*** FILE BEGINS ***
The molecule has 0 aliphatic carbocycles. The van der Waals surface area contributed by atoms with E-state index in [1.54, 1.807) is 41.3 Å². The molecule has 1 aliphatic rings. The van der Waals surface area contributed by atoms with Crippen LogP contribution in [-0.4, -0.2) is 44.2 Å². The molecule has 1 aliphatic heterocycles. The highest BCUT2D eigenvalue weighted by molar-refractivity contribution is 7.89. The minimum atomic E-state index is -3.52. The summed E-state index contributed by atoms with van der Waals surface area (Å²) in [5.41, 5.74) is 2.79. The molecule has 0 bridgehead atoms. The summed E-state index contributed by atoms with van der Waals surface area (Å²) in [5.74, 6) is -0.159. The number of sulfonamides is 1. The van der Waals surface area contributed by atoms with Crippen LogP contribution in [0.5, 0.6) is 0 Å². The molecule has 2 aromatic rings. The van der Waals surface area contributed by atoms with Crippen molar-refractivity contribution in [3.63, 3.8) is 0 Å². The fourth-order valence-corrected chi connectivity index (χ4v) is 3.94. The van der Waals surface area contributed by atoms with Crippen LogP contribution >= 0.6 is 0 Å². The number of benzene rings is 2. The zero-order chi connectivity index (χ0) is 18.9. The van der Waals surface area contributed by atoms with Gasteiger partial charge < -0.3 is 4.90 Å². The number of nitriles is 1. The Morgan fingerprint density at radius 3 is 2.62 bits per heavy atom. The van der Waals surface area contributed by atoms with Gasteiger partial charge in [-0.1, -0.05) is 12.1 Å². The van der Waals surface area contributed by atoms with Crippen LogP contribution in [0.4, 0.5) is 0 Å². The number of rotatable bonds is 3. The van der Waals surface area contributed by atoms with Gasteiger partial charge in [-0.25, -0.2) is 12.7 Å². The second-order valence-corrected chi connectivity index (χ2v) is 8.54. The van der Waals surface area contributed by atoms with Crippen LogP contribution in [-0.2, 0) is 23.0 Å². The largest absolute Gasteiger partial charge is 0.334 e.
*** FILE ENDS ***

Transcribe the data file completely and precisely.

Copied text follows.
The molecule has 0 aliphatic carbocycles. The van der Waals surface area contributed by atoms with E-state index in [1.54, 1.807) is 41.3 Å². The molecule has 1 aliphatic rings. The van der Waals surface area contributed by atoms with Crippen LogP contribution in [-0.4, -0.2) is 44.2 Å². The molecule has 1 aliphatic heterocycles. The highest BCUT2D eigenvalue weighted by molar-refractivity contribution is 7.89. The minimum atomic E-state index is -3.52. The summed E-state index contributed by atoms with van der Waals surface area (Å²) in [5.41, 5.74) is 2.79. The molecule has 0 bridgehead atoms. The summed E-state index contributed by atoms with van der Waals surface area (Å²) in [5.74, 6) is -0.159. The number of sulfonamides is 1. The van der Waals surface area contributed by atoms with Crippen LogP contribution in [0.5, 0.6) is 0 Å². The molecule has 2 aromatic rings. The van der Waals surface area contributed by atoms with Crippen molar-refractivity contribution in [3.63, 3.8) is 0 Å². The fourth-order valence-corrected chi connectivity index (χ4v) is 3.94. The van der Waals surface area contributed by atoms with Crippen LogP contribution >= 0.6 is 0 Å². The number of benzene rings is 2. The zero-order chi connectivity index (χ0) is 18.9. The van der Waals surface area contributed by atoms with Gasteiger partial charge < -0.3 is 4.90 Å². The number of nitriles is 1. The Morgan fingerprint density at radius 3 is 2.62 bits per heavy atom. The van der Waals surface area contributed by atoms with Gasteiger partial charge in [-0.1, -0.05) is 12.1 Å². The van der Waals surface area contributed by atoms with Crippen LogP contribution in [0.4, 0.5) is 0 Å². The number of rotatable bonds is 3. The van der Waals surface area contributed by atoms with Gasteiger partial charge in [-0.25, -0.2) is 12.7 Å². The second-order valence-corrected chi connectivity index (χ2v) is 8.54. The van der Waals surface area contributed by atoms with Crippen LogP contribution in [-0.2, 0) is 23.0 Å². The largest absolute Gasteiger partial charge is 0.334 e.